Mr. Hole told the local newspaper he’s even open to using the vast new Hole’s greenhouse on the city’s southwest side as a venue for pot production – subject, of course, to municipal and provincial rules that haven’t been written yet. He said he’d also consider offering marijuana-growing classes to horticulturally minded St. Albertans on the premises.

But even if our town doesn’t become a haven of herb, the St. Albert Gazette reported, as the joint venture’s Director of Cultivation, Mr. Hole will be providing growing, retailing and marketing advice to his partners in pot at Atlas, who are building their own massive growing facility half an hour west of the city.

Now that we’re into cultivating not just life, but a whole alternate reality, it seems to me that St. Albert’s branding may be in need for at least a tweak to account for the fact the whole city’s about to go to pot, along with the rest of the province, the country, and apparently a good number of the retired police officers and justice officials, by the sound of it.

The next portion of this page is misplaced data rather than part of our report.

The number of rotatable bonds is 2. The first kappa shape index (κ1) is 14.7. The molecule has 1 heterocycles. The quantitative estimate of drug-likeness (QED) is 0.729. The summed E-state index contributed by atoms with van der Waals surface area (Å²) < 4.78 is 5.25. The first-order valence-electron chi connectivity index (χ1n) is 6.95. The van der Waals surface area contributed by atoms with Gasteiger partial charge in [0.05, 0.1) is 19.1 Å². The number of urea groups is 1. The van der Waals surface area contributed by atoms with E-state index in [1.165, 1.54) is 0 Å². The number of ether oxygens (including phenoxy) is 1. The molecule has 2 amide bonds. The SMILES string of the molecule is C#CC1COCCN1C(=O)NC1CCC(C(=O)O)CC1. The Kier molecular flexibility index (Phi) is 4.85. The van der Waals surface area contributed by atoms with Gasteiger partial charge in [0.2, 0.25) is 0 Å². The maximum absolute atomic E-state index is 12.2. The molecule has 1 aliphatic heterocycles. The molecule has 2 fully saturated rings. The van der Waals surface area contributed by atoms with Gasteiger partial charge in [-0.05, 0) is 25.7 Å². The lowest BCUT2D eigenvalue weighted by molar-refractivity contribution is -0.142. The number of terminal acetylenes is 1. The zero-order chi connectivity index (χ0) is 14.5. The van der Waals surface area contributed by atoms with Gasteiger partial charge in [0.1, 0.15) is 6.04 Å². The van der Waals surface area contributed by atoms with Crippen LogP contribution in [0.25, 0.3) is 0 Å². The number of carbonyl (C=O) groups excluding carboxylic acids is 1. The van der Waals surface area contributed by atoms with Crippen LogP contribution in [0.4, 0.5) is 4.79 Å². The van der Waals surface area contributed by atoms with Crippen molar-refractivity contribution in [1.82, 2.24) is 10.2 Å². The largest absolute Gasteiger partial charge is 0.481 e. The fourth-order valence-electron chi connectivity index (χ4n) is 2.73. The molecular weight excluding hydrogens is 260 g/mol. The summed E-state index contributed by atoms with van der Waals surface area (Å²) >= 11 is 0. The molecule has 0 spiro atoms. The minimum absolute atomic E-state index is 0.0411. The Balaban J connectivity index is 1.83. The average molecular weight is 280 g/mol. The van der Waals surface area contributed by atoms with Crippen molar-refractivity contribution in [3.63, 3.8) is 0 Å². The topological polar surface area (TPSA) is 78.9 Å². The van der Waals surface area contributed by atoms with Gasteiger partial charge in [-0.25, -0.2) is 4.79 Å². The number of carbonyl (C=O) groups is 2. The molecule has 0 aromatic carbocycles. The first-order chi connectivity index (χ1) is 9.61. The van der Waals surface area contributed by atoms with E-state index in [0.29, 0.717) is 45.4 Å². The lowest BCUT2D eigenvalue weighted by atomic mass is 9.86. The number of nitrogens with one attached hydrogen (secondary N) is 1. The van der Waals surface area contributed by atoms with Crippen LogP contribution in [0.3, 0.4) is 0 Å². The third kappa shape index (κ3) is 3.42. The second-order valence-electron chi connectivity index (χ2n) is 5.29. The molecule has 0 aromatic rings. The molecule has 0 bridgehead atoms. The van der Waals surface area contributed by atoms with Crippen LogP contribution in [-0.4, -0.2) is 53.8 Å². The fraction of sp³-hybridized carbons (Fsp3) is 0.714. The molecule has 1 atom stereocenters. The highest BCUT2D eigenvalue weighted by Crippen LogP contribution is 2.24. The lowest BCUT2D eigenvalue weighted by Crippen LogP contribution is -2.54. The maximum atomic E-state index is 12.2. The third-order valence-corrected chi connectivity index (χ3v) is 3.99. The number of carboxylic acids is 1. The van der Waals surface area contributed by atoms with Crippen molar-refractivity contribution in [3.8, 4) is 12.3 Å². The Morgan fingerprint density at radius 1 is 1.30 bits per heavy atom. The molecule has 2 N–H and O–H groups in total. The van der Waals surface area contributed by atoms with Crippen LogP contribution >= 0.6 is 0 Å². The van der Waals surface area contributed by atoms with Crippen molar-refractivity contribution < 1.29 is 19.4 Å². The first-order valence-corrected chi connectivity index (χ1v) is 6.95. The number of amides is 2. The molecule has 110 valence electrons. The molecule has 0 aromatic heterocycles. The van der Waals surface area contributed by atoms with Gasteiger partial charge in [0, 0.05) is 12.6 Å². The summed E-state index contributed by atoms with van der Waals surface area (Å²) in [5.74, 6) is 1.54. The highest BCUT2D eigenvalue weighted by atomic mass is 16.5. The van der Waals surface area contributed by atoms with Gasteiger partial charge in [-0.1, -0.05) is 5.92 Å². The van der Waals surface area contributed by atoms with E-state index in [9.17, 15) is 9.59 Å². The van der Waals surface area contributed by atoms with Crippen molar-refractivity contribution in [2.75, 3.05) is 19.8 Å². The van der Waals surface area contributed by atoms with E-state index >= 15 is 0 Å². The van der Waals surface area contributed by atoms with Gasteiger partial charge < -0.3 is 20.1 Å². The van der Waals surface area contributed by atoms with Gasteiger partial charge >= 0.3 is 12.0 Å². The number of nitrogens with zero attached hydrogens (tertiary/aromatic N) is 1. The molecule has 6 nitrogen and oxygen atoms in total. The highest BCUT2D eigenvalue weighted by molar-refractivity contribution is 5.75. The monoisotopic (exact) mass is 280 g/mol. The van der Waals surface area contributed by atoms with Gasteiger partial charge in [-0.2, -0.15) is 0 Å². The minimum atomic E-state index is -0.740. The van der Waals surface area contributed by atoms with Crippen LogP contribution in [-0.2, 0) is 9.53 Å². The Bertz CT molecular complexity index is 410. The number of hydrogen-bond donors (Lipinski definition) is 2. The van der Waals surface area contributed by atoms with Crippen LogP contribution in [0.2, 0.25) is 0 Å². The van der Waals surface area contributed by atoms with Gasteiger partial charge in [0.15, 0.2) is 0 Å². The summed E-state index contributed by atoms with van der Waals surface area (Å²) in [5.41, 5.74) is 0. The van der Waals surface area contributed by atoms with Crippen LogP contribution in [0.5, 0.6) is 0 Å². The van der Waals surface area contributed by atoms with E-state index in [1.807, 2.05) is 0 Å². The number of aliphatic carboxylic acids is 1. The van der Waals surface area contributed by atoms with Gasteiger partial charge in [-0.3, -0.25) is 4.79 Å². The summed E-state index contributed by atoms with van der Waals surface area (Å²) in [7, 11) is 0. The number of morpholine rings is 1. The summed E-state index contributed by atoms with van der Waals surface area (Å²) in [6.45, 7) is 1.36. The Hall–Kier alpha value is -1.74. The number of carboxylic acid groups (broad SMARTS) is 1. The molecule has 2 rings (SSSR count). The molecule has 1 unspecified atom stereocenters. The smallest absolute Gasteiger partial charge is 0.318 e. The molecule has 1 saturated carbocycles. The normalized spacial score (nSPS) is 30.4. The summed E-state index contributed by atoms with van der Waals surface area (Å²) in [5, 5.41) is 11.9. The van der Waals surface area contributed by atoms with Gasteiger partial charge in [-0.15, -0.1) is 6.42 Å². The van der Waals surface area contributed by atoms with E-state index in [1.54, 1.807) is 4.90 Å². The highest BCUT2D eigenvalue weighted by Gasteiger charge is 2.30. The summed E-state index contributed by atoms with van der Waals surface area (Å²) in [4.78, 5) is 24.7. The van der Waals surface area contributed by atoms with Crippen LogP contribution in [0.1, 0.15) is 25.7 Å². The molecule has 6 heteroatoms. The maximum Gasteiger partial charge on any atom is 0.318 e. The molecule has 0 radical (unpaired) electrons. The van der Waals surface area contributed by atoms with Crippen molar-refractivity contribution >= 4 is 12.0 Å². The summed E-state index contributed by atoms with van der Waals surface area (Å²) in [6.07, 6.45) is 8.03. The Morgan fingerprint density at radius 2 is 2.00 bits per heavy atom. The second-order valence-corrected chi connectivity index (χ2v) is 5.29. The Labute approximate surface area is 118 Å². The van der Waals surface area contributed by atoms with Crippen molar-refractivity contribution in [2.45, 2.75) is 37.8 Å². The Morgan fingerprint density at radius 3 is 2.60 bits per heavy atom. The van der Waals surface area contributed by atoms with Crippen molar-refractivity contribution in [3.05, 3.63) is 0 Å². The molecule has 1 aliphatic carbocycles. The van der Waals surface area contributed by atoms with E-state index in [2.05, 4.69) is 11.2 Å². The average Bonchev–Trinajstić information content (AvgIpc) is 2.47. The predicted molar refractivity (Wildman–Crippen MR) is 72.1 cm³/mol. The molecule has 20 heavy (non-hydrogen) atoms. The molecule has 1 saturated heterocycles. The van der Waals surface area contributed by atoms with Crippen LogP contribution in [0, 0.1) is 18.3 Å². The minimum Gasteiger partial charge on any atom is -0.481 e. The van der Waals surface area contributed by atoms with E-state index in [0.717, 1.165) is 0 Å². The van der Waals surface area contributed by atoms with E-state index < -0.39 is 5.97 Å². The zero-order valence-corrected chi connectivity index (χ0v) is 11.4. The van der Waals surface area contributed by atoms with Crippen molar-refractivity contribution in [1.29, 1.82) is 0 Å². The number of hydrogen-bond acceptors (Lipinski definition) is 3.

Our green buses are still fine, of course, but this needs something more than just, say, “St. Albert, Home of the Happy Hookah” or “Canada’s Cannabis Capital.”

Of course, Lois in the Sky With Diamonds should become our official theme song … perfect for humming as we drift down the River Sturgeon on a warm summer’s eve – the danger of drowning minimized regardless of our state of alertness since the Sturgeon is only about a foot deep in the centre – and complete with implied suggestions for future psychedelic enterprises in our wonderful marketized world of recreational chemistry.

We might even be able to please the usually unpleasable St. Albert Citizens Coalition – AKA the St. Albert Taxpayers Association (SATA) and Team Angry St. Albert (TASA) – by offering big savings on branding consulting fees.

That should work as long as we don’t try to talk Big Cannabis into building us a nice new branch for the public library branch with profits from the sales of Sturgeon Gold. Letters to the editor would be bound to accuse the donors of smoke and mirrors.